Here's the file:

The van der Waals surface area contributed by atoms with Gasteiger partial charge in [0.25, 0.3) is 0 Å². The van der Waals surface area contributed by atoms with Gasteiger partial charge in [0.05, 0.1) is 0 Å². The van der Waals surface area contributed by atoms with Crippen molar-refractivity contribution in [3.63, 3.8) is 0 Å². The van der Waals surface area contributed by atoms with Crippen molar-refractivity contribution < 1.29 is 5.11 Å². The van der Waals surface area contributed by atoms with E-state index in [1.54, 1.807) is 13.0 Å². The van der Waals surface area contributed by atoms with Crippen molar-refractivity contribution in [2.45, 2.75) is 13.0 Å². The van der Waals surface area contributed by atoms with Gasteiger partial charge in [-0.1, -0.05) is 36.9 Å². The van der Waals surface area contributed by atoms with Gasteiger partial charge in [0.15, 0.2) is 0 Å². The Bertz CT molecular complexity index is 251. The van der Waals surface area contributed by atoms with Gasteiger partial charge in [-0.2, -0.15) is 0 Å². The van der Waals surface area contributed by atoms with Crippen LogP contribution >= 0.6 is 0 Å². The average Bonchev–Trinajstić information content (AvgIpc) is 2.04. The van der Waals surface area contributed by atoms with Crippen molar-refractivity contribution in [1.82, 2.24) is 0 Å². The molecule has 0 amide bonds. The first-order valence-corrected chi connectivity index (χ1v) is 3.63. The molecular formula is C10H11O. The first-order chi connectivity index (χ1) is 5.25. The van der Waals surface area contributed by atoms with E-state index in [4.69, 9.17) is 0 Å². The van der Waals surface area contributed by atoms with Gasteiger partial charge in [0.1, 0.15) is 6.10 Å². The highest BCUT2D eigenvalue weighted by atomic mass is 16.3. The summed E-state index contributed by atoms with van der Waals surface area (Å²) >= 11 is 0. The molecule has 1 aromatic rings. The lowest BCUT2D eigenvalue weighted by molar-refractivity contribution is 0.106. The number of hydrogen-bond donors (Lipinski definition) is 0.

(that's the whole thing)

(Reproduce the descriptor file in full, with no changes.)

The van der Waals surface area contributed by atoms with Gasteiger partial charge in [0.25, 0.3) is 0 Å². The van der Waals surface area contributed by atoms with Gasteiger partial charge in [0.05, 0.1) is 0 Å². The van der Waals surface area contributed by atoms with Crippen molar-refractivity contribution in [3.63, 3.8) is 0 Å². The van der Waals surface area contributed by atoms with Crippen molar-refractivity contribution < 1.29 is 5.11 Å². The van der Waals surface area contributed by atoms with E-state index in [1.54, 1.807) is 13.0 Å². The van der Waals surface area contributed by atoms with Crippen molar-refractivity contribution in [2.45, 2.75) is 13.0 Å². The van der Waals surface area contributed by atoms with Gasteiger partial charge in [-0.1, -0.05) is 36.9 Å². The van der Waals surface area contributed by atoms with Gasteiger partial charge in [0.15, 0.2) is 0 Å². The Bertz CT molecular complexity index is 251. The van der Waals surface area contributed by atoms with Gasteiger partial charge in [-0.2, -0.15) is 0 Å². The van der Waals surface area contributed by atoms with Crippen LogP contribution >= 0.6 is 0 Å². The average Bonchev–Trinajstić information content (AvgIpc) is 2.04. The van der Waals surface area contributed by atoms with Crippen molar-refractivity contribution in [1.82, 2.24) is 0 Å². The molecule has 0 amide bonds. The first-order valence-corrected chi connectivity index (χ1v) is 3.63. The molecular formula is C10H11O. The first-order chi connectivity index (χ1) is 5.25. The van der Waals surface area contributed by atoms with E-state index in [4.69, 9.17) is 0 Å². The van der Waals surface area contributed by atoms with Gasteiger partial charge in [0.1, 0.15) is 6.10 Å². The highest BCUT2D eigenvalue weighted by atomic mass is 16.3. The summed E-state index contributed by atoms with van der Waals surface area (Å²) >= 11 is 0. The molecule has 1 aromatic rings. The lowest BCUT2D eigenvalue weighted by molar-refractivity contribution is 0.106. The number of hydrogen-bond donors (Lipinski definition) is 0.